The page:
San Francisco's leading MVP design agency

Designing a Minimum Viable Product.

So you have a better mousetrap.

Your product can deliver ten percent more of something. Maybe it's twice as fast as the other products on the market.

But how do you validate your business model?

Validation will be based on whether a customer chooses to buy your product because it's better, or not buy it because the business model is flawed in some way and they don't see value.

With a digital product you have the ability to validate your MVP (Minimum Viable Product) fast.

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Validating your MVP.

A 'Wizard of Oz' MVP (Eric Ries, The Lean Startup) is putting up a site that promotes the idea of your business model. If your marketing resonates with end users who sign up to evaluate your product, then you're validating the value proposition.

Of course end users expect something when they sign up, and you can offer these early adopters to try your product for free in exchange for providing feedback.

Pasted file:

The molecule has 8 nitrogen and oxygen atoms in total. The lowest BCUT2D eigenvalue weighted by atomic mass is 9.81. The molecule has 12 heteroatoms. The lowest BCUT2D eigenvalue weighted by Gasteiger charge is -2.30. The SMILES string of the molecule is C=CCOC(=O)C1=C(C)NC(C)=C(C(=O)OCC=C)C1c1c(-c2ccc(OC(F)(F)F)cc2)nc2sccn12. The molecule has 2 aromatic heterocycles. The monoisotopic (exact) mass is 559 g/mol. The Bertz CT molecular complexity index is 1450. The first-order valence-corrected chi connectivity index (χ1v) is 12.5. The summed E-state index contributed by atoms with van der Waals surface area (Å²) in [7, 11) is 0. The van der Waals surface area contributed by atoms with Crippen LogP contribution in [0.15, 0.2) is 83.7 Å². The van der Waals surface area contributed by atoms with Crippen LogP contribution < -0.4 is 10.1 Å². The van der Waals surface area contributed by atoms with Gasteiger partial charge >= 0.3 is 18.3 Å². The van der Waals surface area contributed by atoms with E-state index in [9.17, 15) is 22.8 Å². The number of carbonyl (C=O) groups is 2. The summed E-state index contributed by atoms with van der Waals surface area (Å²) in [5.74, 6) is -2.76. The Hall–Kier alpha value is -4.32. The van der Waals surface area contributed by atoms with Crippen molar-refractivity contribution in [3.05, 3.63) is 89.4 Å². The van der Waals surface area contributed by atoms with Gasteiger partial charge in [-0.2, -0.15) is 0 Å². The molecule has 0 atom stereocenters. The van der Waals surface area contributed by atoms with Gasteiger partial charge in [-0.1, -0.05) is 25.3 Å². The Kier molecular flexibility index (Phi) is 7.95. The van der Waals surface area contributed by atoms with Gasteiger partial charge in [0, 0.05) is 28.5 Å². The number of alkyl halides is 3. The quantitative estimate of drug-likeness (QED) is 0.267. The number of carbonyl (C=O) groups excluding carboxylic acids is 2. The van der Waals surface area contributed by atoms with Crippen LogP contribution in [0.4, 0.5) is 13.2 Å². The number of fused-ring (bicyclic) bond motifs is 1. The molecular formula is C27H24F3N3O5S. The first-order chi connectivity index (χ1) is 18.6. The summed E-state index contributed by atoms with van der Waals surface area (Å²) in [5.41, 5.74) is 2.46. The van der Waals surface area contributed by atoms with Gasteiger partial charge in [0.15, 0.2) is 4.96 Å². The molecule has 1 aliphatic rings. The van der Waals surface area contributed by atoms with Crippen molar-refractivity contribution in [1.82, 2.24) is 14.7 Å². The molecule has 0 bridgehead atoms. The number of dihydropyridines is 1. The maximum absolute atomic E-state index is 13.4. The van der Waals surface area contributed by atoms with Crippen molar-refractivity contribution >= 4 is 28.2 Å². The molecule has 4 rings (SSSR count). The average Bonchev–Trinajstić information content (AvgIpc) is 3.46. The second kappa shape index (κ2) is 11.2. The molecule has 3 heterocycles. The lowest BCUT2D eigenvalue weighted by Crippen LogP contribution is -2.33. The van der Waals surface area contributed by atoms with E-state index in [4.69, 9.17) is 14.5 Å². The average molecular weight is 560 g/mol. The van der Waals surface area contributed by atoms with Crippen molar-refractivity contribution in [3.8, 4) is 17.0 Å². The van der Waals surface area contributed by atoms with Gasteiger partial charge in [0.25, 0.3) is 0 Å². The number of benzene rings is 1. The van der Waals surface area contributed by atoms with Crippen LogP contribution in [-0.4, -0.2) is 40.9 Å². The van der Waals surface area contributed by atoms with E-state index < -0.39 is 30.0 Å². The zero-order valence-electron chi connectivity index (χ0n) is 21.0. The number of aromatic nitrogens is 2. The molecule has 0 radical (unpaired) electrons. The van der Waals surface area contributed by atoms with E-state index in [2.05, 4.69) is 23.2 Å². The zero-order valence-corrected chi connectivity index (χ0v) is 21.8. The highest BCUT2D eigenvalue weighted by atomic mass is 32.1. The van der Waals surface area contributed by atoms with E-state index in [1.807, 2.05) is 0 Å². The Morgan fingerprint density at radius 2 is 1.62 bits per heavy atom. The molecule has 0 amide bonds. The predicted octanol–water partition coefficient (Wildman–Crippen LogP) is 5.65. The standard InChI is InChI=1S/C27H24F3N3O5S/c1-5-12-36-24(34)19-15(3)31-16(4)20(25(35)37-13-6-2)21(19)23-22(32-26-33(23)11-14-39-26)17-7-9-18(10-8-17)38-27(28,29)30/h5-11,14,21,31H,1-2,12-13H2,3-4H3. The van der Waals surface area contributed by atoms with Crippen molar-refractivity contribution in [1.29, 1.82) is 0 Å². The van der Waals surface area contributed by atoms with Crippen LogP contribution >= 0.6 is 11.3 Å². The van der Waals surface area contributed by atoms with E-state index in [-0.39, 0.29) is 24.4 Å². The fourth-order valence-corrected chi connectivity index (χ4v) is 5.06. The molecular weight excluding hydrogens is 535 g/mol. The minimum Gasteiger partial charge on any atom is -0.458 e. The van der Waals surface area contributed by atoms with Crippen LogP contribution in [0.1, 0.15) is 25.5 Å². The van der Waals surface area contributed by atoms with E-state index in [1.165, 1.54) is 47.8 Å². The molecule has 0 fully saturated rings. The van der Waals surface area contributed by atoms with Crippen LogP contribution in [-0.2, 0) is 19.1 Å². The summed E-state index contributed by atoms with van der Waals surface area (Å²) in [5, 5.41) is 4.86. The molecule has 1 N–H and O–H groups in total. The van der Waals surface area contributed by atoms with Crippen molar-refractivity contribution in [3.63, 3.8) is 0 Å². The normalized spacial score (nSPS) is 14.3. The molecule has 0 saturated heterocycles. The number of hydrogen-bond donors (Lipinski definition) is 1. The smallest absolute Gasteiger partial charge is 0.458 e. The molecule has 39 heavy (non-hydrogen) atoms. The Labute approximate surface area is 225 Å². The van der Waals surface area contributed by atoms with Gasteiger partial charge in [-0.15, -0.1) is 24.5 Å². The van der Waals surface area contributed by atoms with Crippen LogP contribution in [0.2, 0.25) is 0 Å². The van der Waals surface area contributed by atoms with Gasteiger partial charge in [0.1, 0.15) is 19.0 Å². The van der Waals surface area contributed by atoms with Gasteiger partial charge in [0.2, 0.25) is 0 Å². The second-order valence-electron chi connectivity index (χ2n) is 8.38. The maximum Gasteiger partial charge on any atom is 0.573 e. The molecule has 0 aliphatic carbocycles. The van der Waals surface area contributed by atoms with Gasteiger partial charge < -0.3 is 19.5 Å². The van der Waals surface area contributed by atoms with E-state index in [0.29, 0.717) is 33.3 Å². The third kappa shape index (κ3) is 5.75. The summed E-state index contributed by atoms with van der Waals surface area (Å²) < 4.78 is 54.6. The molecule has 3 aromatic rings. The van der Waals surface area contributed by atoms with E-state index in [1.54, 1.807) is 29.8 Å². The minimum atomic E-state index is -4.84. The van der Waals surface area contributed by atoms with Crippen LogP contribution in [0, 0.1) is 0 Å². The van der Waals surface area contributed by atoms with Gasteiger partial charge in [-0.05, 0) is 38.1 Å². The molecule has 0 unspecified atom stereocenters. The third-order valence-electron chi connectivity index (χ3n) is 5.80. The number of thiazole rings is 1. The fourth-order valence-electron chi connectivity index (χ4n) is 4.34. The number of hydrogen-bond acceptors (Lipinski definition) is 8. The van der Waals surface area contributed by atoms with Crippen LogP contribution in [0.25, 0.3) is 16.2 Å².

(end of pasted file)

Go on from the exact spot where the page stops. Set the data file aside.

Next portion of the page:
This is a great way of tuning your MVP to better suit the expectation of your users. Start with a manual service, and don't try to automate everything within the MVP.

This is the art of experimenting.


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Our MVP design approach.

Our approach to developing an MVP covers the design and development of our own products, as well as partnering with organisations to help them bring their ideas to market.

Given our experience in commercializing our own digital products, Zero brings a wealth of expertise in taking our clients through the journey of discovery, MVP, refinement and launch.


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An Iterative MVP design process.

Developing a Minimum Viable Product is an iterative process involving the following:
  • Idea (What's your idea, and how does it translate into a working MVP?)
  • Prototyping (Your MVP is about developing a simplified version of your full product without the need to invest the time and money upfront in order to validate your business model)
  • User Experience and User Interface (Making the product simple and intuitive to use, without undermining the intention of the product)
  • Data Collection (Collecting a variety of data from users to understand their interpretation of how they use the product) - Analyze (Identify trends with users. What areas of your product resonate the most with users?)
  • Revision (what have you learnt from watching people use your MVP? These are the things we now modify or discard within the product)


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